Hussain Zadran is an Aeronautical Engineering student at the University of Salford.
For PathFinders, we speak to Hussain about his inspiring story, overcoming his delayed start to education and working hard to forge a successful career in engineering. We spoke to him at Silverstone Circuit during the IMechE Formula Student championship, where he was helping the Salford Racing team build their custom racing car for the event.
“I never went to school, I couldn’t afford it. The people who had money, they could afford it. Sometimes we didn’t even have a house, no food, no light. Coming from a very, very poor background. I came to this country about Year 7ish. It was very difficult. But that motivated me to go out and study because I just knew that was the way out for me, to be able to go out and show the world. I needed to fight my war through speaking and be able to defend myself with speech.
I started studying hard every single day. I was studying, learning English. I passed my GCSE’s, messed up on science a little bit, but it was fine. It didn’t make a major impact.
I got into Kingston College. I started studying level three manufacturing engineering. It was an extended diploma, which was equivalent to three A levels, and I got the equivalent to three A*s. Every single day, seven days a week, I was studying more than 10 hours a day.
I was offered places for university. What I was offered to study at Loughborough for. For me it was a bit too far away. Salford was very convenient for me, and I’ve got family there as well.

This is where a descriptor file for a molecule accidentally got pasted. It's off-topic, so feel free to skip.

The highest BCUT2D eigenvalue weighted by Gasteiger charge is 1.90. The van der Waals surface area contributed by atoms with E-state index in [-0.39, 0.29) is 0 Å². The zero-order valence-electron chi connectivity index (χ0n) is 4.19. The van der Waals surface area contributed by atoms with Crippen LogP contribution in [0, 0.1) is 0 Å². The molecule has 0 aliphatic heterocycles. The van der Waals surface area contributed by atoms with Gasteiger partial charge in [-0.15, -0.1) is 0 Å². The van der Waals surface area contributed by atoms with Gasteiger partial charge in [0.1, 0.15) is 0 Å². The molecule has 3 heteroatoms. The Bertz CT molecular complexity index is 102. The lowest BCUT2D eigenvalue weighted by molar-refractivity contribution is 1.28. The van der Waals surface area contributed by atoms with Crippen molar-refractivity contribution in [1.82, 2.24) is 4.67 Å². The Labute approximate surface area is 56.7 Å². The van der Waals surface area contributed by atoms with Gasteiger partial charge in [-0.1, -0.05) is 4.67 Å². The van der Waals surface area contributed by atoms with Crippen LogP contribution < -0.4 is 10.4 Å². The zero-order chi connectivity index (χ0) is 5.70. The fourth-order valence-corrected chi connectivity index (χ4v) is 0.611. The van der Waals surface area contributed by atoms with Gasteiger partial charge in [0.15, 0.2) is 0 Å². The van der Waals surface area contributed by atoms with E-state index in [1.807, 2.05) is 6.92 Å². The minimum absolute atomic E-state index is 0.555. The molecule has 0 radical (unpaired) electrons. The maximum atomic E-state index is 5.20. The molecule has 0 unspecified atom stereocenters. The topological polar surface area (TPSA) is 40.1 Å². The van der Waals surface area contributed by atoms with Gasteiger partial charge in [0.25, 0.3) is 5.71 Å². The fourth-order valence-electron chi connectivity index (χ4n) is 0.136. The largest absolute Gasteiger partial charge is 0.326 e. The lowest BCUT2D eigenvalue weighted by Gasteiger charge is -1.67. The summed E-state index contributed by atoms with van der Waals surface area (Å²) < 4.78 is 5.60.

My hope is that I stay doing this sort of thing [volunteering for Salford Racing] on the side looking for placements just to make sure I get my experience and knowledge built up. I believe anything is possible there. Things in life have taught me that if I can come from such a poor, war-torn country to the UK, now I’m studying engineering, then anything is possible.”
I want to finish my degree with a Master’s looking to possibly go and get my B license, which is the aircraft technician, and then my C license. To be B licensed is a couple of years and I think C is well over ten years. Then you can become a chartered engineer.
That’s just plan A. Plan B would be go into the Navy, go in as an officer, come out and then you can do anything you like. So that’s sort of the plan I go for. Engineering-wise, I believe I want to stay in the industry as a technician, working physically, possibly for about five, eight years.”